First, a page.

Before the age of 12, I had devoured the short stories of Kafka and Maupassant, along with science fiction, Tolstoy and the other Russian classics, Melville, Simenon's mysteries, Leon Uris, Nathaniel Hawthorne, Prescott's The Conquest of Mexico, Tarzan books, comics, and all kinds of popular junk. Perhaps it was a mistake to read so widely: I never developed as a proper snob with the taste for sophisticated literature only. At this moment, my desk holds Jari Ehrnrooth's long essay on Dante (Intiaaniunta), the Nebula Awards Showcase for 2000, and Amin Maalouf's novel, The First Century After Beatrice.
My mother was fond of Swedish detective novels; my grandmother recited Pushkin; the covers were all but disintegrated on my grandfather's much-read copy of Mika Waltari's Sinuhe (The Egyptian, 1945), a beautiful, historical novel which was filmed and subsequently disgraced in Hollywood in the 1950's. I never had a chance to tell my grandfather about the time I met Waltari in a hospital (my summer job), just a week before he died (1908-1979). Waltari had always looked sturdy and jovial in public, but by then, his clothes hung about his shrunken body. I left his mail on the table, but dared not speak to him.
Most of the writers whose bios appear in the Pegasos compendium have been extremely important to me, to my relatives, or to somebody else close to me. There are reminiscences from my parents' library, philosophers who inspired me at university, great misfits with whom I have always sympathized, some Western writers, such as Louis L'Amour, who had a passion for the classics, and a number of new acquaintances suggested by readers from all over the world.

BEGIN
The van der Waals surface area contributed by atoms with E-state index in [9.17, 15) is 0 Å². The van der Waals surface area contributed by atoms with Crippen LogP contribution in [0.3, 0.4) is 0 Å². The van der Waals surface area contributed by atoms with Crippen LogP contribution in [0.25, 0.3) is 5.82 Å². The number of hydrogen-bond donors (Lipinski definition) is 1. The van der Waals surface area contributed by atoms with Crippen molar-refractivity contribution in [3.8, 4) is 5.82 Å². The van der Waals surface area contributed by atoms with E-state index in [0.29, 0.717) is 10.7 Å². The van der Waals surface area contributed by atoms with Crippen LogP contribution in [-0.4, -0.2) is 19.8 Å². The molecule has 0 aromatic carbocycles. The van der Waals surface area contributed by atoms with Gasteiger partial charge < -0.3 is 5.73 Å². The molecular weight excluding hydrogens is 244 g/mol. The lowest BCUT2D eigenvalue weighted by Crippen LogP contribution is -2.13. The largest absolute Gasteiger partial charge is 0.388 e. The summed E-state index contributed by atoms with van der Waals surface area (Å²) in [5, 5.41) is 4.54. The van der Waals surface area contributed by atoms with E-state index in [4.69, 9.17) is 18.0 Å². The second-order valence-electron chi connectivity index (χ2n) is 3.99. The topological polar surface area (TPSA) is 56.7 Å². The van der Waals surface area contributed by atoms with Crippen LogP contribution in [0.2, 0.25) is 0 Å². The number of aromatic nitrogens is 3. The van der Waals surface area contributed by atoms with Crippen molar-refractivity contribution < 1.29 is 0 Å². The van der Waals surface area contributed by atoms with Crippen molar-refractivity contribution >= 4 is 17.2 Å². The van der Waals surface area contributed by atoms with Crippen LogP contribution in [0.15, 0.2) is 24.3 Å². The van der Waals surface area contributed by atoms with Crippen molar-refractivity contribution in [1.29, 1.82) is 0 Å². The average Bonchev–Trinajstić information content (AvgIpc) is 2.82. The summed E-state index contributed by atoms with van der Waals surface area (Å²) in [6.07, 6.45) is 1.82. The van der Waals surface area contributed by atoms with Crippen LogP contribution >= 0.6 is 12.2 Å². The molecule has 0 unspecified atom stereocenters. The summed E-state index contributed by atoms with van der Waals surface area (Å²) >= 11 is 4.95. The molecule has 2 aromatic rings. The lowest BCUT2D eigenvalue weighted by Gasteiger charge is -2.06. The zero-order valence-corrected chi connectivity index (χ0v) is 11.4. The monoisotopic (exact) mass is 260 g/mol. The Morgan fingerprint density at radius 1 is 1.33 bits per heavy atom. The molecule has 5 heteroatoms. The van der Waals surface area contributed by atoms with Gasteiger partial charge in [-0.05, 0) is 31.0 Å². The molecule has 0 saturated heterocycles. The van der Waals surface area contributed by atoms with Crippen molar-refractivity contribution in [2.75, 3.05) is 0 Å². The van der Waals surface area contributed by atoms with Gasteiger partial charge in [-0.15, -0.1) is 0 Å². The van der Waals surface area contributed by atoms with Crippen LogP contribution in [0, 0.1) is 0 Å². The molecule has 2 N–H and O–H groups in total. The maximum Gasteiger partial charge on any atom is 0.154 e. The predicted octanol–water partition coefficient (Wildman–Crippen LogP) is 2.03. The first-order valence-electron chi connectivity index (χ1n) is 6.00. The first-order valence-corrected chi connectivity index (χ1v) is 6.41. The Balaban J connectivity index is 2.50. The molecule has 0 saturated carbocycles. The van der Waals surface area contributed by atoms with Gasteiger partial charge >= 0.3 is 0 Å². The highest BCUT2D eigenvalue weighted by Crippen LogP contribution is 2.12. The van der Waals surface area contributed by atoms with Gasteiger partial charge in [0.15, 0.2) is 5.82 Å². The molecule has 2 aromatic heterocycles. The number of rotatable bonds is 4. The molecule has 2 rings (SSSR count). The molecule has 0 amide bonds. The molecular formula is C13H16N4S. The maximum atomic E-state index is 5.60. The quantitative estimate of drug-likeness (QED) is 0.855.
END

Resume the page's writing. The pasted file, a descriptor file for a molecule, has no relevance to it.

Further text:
I think it was Sacha Guitry who once said: "The little I know, I owe to my ignorance." I knew almost nothing about the wonderful American poet Stanley Kunitz [appointed U.S. Poet Laureate, 1999] before the editors of Big City Lit™ noticed his absence from Pegasos and suggested I write an entry. I live in a small Finnish town, near the Arctic Circle and the border to Russia. However, I immediately drove down to Helsinki to get a collection of Kunitz's poetry. Failing that, I did find a Norton Anthology which contained a few of his poems. These lines moved me deeply: "Darling, do you remember / the man you married? Touch me, / remind me who I am."
Each time I revisit the work of a
writer, discovered early or late in my reading life, I am reminded of who
I was, and understand a little better my course of becoming.
[Sample Pegasos entry:]
Frans Emil Sillanpää